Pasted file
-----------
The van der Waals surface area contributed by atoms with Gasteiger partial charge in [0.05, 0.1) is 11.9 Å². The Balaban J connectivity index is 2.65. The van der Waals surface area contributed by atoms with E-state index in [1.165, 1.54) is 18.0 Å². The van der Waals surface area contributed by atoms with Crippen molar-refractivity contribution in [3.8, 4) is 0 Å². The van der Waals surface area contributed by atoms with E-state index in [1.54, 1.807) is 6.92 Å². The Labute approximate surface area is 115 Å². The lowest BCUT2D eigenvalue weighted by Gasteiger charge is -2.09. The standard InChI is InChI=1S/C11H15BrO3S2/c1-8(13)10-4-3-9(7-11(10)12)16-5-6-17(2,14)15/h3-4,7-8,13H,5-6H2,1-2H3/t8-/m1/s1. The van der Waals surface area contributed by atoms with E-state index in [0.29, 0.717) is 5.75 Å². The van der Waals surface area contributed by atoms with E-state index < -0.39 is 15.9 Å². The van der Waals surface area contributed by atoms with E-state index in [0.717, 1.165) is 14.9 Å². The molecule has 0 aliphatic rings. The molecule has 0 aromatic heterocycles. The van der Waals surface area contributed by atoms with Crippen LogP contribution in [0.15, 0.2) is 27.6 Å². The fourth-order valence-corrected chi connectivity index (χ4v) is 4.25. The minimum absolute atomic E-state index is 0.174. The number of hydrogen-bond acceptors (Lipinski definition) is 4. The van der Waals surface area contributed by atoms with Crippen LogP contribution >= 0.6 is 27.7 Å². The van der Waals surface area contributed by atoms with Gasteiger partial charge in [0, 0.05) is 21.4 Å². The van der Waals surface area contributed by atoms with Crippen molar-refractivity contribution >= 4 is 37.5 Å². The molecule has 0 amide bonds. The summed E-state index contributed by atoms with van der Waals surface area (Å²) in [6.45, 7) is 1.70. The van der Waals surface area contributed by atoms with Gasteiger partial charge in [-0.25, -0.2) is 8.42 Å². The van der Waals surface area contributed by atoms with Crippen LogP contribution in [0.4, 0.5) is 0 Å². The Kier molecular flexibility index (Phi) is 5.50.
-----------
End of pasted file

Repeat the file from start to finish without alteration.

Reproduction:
The van der Waals surface area contributed by atoms with Gasteiger partial charge in [0.05, 0.1) is 11.9 Å². The Balaban J connectivity index is 2.65. The van der Waals surface area contributed by atoms with E-state index in [1.165, 1.54) is 18.0 Å². The van der Waals surface area contributed by atoms with Crippen molar-refractivity contribution in [3.8, 4) is 0 Å². The van der Waals surface area contributed by atoms with E-state index in [1.54, 1.807) is 6.92 Å². The Labute approximate surface area is 115 Å². The lowest BCUT2D eigenvalue weighted by Gasteiger charge is -2.09. The standard InChI is InChI=1S/C11H15BrO3S2/c1-8(13)10-4-3-9(7-11(10)12)16-5-6-17(2,14)15/h3-4,7-8,13H,5-6H2,1-2H3/t8-/m1/s1. The van der Waals surface area contributed by atoms with E-state index in [0.29, 0.717) is 5.75 Å². The van der Waals surface area contributed by atoms with E-state index < -0.39 is 15.9 Å². The van der Waals surface area contributed by atoms with E-state index in [0.717, 1.165) is 14.9 Å². The molecule has 0 aliphatic rings. The molecule has 0 aromatic heterocycles. The van der Waals surface area contributed by atoms with Crippen LogP contribution in [0.15, 0.2) is 27.6 Å². The fourth-order valence-corrected chi connectivity index (χ4v) is 4.25. The minimum absolute atomic E-state index is 0.174. The number of hydrogen-bond acceptors (Lipinski definition) is 4. The van der Waals surface area contributed by atoms with Crippen LogP contribution >= 0.6 is 27.7 Å². The van der Waals surface area contributed by atoms with Gasteiger partial charge in [0, 0.05) is 21.4 Å². The van der Waals surface area contributed by atoms with Crippen molar-refractivity contribution >= 4 is 37.5 Å². The molecule has 0 amide bonds. The summed E-state index contributed by atoms with van der Waals surface area (Å²) in [6.45, 7) is 1.70. The van der Waals surface area contributed by atoms with Gasteiger partial charge in [-0.25, -0.2) is 8.42 Å². The van der Waals surface area contributed by atoms with Crippen LogP contribution in [0.4, 0.5) is 0 Å². The Kier molecular flexibility index (Phi) is 5.50.